Latvala: Poland stages suit me
VW driver is happy after pre-Poland test
The existing technical framework is fixed until the end of 2016 and talks between the sport’s heads opened last month, with a view to firming up the way forward from 2017 by the end of this year.
“There should be minimum changes to what we have now,” Capito said. “One reason is to keep all the manufacturers and teams who are in the championship now.
“The cars are very close in performance, the costs are reasonable and there is no reason to change the technical regulations because they are really good.”
There have been calls for the headline category to adopt R5 cars, which now compete in the WRC 2 support series, as a cheaper alternative to the current World Rally Cars but Capito doesn’t believe this would work.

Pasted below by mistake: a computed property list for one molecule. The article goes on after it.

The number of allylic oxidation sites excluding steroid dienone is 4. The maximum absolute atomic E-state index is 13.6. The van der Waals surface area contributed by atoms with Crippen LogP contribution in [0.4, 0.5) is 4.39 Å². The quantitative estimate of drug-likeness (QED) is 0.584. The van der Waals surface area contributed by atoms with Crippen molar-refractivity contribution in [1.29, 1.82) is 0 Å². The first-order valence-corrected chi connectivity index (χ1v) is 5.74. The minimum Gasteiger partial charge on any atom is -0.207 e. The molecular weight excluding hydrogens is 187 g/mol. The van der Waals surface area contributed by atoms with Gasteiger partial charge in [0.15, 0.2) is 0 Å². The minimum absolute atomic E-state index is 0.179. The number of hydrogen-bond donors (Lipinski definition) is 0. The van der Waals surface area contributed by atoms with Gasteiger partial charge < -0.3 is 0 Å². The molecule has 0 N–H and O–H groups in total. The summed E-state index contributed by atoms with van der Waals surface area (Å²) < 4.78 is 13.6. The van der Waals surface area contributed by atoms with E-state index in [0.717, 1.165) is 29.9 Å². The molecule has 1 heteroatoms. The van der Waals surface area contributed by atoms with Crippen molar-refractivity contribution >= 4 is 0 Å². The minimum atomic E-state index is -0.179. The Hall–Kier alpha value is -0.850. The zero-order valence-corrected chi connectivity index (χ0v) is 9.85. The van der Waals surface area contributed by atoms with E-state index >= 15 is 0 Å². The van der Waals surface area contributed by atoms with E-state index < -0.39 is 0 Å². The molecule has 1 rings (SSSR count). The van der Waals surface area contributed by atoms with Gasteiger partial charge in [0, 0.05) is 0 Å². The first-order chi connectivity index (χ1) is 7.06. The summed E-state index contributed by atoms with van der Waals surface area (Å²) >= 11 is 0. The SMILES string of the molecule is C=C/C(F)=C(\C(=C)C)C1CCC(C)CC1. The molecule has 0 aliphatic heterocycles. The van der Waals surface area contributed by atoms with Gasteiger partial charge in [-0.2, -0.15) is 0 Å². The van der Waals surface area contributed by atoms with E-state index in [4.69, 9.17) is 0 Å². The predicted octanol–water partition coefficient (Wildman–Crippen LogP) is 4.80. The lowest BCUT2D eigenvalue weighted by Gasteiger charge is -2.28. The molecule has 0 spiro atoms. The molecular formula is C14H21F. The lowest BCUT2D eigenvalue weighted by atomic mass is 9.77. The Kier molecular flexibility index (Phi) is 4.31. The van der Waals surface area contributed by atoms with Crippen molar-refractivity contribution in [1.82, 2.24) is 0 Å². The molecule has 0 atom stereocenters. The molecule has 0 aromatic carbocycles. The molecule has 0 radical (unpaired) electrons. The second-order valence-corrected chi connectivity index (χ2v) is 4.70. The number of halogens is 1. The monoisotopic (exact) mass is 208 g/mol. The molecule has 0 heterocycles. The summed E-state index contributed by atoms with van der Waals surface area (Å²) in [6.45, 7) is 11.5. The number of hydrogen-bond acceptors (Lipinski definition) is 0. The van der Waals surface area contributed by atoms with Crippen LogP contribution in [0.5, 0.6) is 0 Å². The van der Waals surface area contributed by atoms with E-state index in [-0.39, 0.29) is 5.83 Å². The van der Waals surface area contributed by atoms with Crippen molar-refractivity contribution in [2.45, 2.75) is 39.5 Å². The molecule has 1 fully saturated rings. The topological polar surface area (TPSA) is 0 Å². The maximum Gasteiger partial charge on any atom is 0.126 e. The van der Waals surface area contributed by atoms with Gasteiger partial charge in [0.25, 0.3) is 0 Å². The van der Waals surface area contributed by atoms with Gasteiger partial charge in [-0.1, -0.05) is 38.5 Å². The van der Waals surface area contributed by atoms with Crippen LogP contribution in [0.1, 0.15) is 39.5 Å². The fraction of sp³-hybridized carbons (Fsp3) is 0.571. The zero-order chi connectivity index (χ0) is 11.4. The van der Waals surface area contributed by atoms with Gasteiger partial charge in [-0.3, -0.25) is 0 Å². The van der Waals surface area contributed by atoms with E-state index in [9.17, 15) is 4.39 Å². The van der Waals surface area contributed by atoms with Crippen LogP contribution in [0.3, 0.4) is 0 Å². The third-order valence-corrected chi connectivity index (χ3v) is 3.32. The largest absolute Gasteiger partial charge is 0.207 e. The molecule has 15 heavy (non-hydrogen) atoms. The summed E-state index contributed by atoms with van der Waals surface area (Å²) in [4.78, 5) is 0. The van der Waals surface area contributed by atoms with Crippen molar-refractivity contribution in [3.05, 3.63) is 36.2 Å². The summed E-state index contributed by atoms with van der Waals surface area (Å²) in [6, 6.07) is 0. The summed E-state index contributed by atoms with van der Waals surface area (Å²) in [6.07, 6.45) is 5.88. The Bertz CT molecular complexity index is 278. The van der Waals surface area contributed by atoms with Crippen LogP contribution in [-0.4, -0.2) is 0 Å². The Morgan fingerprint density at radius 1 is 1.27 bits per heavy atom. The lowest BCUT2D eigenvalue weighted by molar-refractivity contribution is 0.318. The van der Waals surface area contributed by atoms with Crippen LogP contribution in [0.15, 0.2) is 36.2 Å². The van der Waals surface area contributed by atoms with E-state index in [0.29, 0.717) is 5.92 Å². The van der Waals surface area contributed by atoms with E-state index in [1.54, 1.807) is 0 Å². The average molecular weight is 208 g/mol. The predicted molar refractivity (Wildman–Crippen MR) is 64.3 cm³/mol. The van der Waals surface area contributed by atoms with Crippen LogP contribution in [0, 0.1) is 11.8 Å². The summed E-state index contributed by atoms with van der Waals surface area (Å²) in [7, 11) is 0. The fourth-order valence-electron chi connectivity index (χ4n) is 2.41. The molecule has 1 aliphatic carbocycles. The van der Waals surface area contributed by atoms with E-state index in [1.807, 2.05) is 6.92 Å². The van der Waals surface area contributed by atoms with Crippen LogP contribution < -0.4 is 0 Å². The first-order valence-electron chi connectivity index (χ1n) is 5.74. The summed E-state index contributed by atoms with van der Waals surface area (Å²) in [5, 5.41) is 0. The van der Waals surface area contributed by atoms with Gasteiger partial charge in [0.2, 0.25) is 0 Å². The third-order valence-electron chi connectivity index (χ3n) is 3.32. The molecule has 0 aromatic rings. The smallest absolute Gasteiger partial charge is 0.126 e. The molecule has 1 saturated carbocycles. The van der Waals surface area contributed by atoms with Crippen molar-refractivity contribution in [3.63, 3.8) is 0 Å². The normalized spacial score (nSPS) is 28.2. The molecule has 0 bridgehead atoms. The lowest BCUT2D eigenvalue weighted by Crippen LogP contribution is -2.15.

“I think following the R5 route would destroy that category. If R5 would be the main category in WRC, manufacturers would find a way to improve the cars and they would beat the privateers all the time.
“Then the privateers would not drive for the whole championship. I think the WRC should be always something special and different to what is seen as a customer category,” he added.
Volkswagen last week confirmed it planned to stay in WRC until the end of 2019 but the German manufacturer does not have a R5 car. Skoda, a Volkswagen subsidiary, is developing a Fabia R5 which is expected to be ready by the second half of 2015.
M-Sport’s Ford Fiesta R5 has been in action for almost 12 months, while the delayed Citroen and Peugeot R5 cars debuted in WRC 2 at Rally Italia Sardegna earlier this month.